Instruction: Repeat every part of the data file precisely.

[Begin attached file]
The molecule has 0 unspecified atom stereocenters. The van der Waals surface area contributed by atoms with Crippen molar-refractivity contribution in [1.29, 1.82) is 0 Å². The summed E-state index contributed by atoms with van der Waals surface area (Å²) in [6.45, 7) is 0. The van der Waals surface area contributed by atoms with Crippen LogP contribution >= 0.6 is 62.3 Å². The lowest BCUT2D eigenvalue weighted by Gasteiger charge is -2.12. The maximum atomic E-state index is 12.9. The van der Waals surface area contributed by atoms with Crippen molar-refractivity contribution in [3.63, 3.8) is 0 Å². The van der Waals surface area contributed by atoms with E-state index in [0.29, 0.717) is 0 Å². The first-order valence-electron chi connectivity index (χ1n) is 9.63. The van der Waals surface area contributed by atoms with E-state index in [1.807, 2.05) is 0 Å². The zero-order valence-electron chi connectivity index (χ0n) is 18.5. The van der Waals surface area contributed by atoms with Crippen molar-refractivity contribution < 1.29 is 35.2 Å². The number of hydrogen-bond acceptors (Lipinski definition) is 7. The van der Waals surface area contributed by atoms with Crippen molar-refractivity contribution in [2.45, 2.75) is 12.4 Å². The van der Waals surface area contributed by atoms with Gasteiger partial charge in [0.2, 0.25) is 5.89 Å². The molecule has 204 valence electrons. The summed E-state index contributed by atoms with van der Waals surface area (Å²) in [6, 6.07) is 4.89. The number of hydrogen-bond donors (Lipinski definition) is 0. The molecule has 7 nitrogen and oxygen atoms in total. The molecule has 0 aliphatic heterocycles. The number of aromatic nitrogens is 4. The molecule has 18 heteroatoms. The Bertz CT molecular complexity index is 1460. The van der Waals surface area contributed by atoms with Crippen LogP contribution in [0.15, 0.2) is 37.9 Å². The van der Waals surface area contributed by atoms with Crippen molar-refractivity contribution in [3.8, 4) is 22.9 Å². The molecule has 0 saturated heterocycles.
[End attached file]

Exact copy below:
The molecule has 0 unspecified atom stereocenters. The van der Waals surface area contributed by atoms with Crippen molar-refractivity contribution in [1.29, 1.82) is 0 Å². The summed E-state index contributed by atoms with van der Waals surface area (Å²) in [6.45, 7) is 0. The van der Waals surface area contributed by atoms with Crippen LogP contribution >= 0.6 is 62.3 Å². The lowest BCUT2D eigenvalue weighted by Gasteiger charge is -2.12. The maximum atomic E-state index is 12.9. The van der Waals surface area contributed by atoms with Crippen molar-refractivity contribution in [3.63, 3.8) is 0 Å². The van der Waals surface area contributed by atoms with E-state index in [0.29, 0.717) is 0 Å². The first-order valence-electron chi connectivity index (χ1n) is 9.63. The van der Waals surface area contributed by atoms with E-state index in [1.807, 2.05) is 0 Å². The zero-order valence-electron chi connectivity index (χ0n) is 18.5. The van der Waals surface area contributed by atoms with Crippen molar-refractivity contribution < 1.29 is 35.2 Å². The number of hydrogen-bond acceptors (Lipinski definition) is 7. The van der Waals surface area contributed by atoms with Crippen molar-refractivity contribution in [2.45, 2.75) is 12.4 Å². The van der Waals surface area contributed by atoms with Gasteiger partial charge in [0.2, 0.25) is 5.89 Å². The molecule has 204 valence electrons. The summed E-state index contributed by atoms with van der Waals surface area (Å²) in [6, 6.07) is 4.89. The number of hydrogen-bond donors (Lipinski definition) is 0. The molecule has 7 nitrogen and oxygen atoms in total. The molecule has 0 aliphatic heterocycles. The number of aromatic nitrogens is 4. The molecule has 18 heteroatoms. The Bertz CT molecular complexity index is 1460. The van der Waals surface area contributed by atoms with Crippen LogP contribution in [0.15, 0.2) is 37.9 Å². The van der Waals surface area contributed by atoms with Crippen molar-refractivity contribution in [3.8, 4) is 22.9 Å². The molecule has 0 saturated heterocycles.